• Pick up the phone. Ah, the telephone -- that semi-useless instrument on your desk beside your computer. It can be easier to impart sincerity and emotion with your voice than with a keyboard.
• Get creative. There are many online tools that can help you create personalized mementos from photos of a shared event or create some other symbolic way to memorialize a victory or milestone.
• Give a small gift. It is important that any thank-you gifts be appropriate and larger in meaning than in actual dollar value. You don't want your recipient to mistake a token of your thanks with payment for services rendered. For example, a Starbucks card for a devoted coffee drinker along with a personal note might be a winning combination.
• Give the gift of time. Two friends of mine stopped exchanging gifts a few years ago and started spending a day together on their birthdays. It has evolved into a tradition they both cherish.

There are as many ways to say thank you as there are reasons to say it. This holiday season, let family, friends and colleagues know how much you care. Live your life with gratitude; not with regrets because today is what truly counts.

With blessings and gratitude,

Tuesday, November 9, 2010

Integrity - the Glue that Binds

Today I listened to a woman business leader in the insurance industry who spoke at the Healthcare Businesswomen's Association (HBA) Indiana Chapter event regarding the importance of balancing family and career. Lori Beer is the executive vice president of Enterprise Business Services for WellPoint, Inc., a mother of 3 and and spouse to a loving husband. Great talk with some key takeaways I wanted to share:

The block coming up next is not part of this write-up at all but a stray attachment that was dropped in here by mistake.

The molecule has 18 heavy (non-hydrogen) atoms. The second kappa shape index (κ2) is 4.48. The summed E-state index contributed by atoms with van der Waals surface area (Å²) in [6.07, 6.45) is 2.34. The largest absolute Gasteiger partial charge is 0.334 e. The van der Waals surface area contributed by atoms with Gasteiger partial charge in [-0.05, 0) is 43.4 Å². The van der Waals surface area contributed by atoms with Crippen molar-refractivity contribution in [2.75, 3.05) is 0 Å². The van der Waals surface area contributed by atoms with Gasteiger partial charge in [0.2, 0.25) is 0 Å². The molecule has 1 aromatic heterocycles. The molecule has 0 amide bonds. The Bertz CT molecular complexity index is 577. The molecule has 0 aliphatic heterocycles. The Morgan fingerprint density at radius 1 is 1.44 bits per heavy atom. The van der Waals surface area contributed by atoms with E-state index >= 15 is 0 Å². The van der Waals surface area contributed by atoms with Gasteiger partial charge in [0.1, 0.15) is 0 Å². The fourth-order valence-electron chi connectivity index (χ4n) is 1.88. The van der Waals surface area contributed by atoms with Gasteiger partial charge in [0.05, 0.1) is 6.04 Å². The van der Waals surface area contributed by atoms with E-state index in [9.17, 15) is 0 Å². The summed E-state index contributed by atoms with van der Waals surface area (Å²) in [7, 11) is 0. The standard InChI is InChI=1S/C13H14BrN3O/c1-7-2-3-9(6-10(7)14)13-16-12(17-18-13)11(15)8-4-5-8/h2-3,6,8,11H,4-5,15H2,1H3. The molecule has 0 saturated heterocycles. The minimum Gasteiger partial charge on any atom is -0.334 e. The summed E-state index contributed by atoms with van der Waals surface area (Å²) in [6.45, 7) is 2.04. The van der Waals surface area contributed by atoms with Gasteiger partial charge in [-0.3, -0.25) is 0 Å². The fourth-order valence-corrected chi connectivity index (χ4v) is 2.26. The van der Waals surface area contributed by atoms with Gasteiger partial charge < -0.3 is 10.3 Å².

- Your integrity is key in all aspects of life. Lead with integrity and hard work, and your intentions become clearer.
- Lead with integrity during the hard times when everything and everyone seems to be against you. It keeps you centered and on track.
- Prioritize the important things at work and home. Let go of the little things that don't really matter when it comes to the big picture.
- Put the oxygen mask on yourself first, then tend to others. We often hear this directive given on airplanes when traveling with children, however, the deeper meaning behind it is poignant - give yourself a break so you have the energy to be a better mother, spouse and leader to others.